Sports-related Concussion Injuries
According to estimates by the Centers for Disease Control and Prevention (CDC), about 1.6 million to 3.8 million concussions occur each year. Of these, an estimated 173,285 children and youth will require emergency department treatment for sports-related and recreation-related traumatic brain injuries (TBIs) and concussions.
Every year, an estimated 5-10 percent of athletes will experience a concussion in any given sport season. For males, the sport with the greatest concussion risk is football (75 percent chance). For females, the sport with the greatest concussion risk is soccer (50 percent chance). Other sports with high rates of concussions include boys’ basketball, boys’ wrestling, boys’ baseball, and girls’ softball.
While the possibility of sustaining a concussion can be quite high in certain youth sports, historically, the reporting and diagnosis of concussions has been quite low. The most commonly reported symptoms immediately following a concussion include headache (85 percent) and dizziness (70-80 percent). Other symptoms include a dazed stare, sensitivity to light and sound, changes in reaction time, balance and coordination problems, memory problems, slurring or speech problems, and difficulty with judgment. However, individual experience may vary from person to person.
New Guidelines: “When In Doubt, Sit Them Out”
The latest recommendations from the American Academy of Neurology urge doctors to diagnose each concussion on an individual basis. According to the co-lead guideline author, Dr. Christopher Giza, “Among the most important recommendations the Academy is making is that any athlete suspected of experiencing a concussion immediately be removed from play…There is no set timeline for safe return to play.”
However, kids are not always aware of how injured they may be, which is why over the past few years there has been an increased emphasis placed on concussion awareness for coaches, programs, and athletes. Concussion awareness is necessary because in our society there still remains a culture of “win at all cost” and a pressure to “man up” and play despite concussion symptoms.
Sports Liability Waivers
It is not uncommon for businesses, public entities, and other organizations to require youth athletes and their parents to sign waiver forms prior to engaging in a sporting activity. These waiver forms, as noted by one scholarly legal source, often contain language which states that by signing the waiver, the individual agrees to waive all legal rights against the business, school, or other group that is demanding the waiver.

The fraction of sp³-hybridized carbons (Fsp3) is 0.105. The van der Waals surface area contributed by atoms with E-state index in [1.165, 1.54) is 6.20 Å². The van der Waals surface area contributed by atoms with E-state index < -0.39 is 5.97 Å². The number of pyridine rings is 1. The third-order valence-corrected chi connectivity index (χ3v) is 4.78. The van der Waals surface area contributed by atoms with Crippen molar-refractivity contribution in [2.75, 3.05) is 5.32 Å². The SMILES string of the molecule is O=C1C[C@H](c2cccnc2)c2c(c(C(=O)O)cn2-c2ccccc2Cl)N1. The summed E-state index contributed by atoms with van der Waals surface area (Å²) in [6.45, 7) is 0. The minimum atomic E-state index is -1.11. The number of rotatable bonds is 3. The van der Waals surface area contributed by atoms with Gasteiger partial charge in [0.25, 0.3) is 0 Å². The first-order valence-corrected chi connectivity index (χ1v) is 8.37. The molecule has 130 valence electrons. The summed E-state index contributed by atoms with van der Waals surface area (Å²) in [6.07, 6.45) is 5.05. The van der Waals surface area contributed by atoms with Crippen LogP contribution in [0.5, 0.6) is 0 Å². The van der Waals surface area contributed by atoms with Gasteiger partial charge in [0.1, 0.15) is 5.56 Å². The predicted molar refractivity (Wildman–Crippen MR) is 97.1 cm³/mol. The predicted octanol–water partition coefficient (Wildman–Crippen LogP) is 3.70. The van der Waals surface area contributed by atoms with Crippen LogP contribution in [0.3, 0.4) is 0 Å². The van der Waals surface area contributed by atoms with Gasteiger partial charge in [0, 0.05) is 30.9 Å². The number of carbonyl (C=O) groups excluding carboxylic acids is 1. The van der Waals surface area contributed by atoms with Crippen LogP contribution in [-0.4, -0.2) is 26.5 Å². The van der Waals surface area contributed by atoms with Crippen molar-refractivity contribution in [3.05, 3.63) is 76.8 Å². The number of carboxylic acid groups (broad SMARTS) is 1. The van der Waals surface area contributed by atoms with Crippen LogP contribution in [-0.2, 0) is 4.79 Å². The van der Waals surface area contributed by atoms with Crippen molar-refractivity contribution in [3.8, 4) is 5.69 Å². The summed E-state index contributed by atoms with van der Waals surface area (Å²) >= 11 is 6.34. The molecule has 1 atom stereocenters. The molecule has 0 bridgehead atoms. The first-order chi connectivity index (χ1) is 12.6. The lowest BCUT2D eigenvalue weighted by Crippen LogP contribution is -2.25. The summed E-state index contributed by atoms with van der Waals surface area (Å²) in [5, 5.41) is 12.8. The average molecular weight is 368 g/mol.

However, an individual who is injured in Florida should not assume that a sports or recreational activity waiver form is necessarily valid and binding. Florida law permits the waiver of “inherent risks,” which are the “dangers or conditions, known or unknown, which are characteristic of, intrinsic to, or an integral part of the activity” and which cannot be eliminated even if the activity provider acts with “due care in a reasonably prudent manner.” This means that a pre-activity waiver can only shield a business from liability if the child’s injuries arise as a natural part of the activity identified by the waiver and if the injuries could not have been eliminated if the business had exercised reasonable care.
Tallahassee Legal Help For Injured Athletes
Sports can be very beneficial for youth. They can gain physical skills, have an opportunity to interact with their peers, and learn the joy of competition. However, athletes and their parents expect that those involved in managing, supervising, and operating youth sports programs will take reasonable care to ensure that kids will not be harmed by risks other than those inherent in the sport.
If you have questions about an athlete that was harmed while participating in a sport, the personal injury attorneys at Fasig & Brooks are available to listen to your concerns and help you determine whether you may have a legal cause of action. The fact that you may have signed a waiver to participate in the sport does not necessarily bar you from bringing a cause of action, so it is important to discuss your situation with one of our knowledgeable Tallahassee lawyers. Call us today at (850) 222-3232 or use our online contact form to arrange for a free consultation.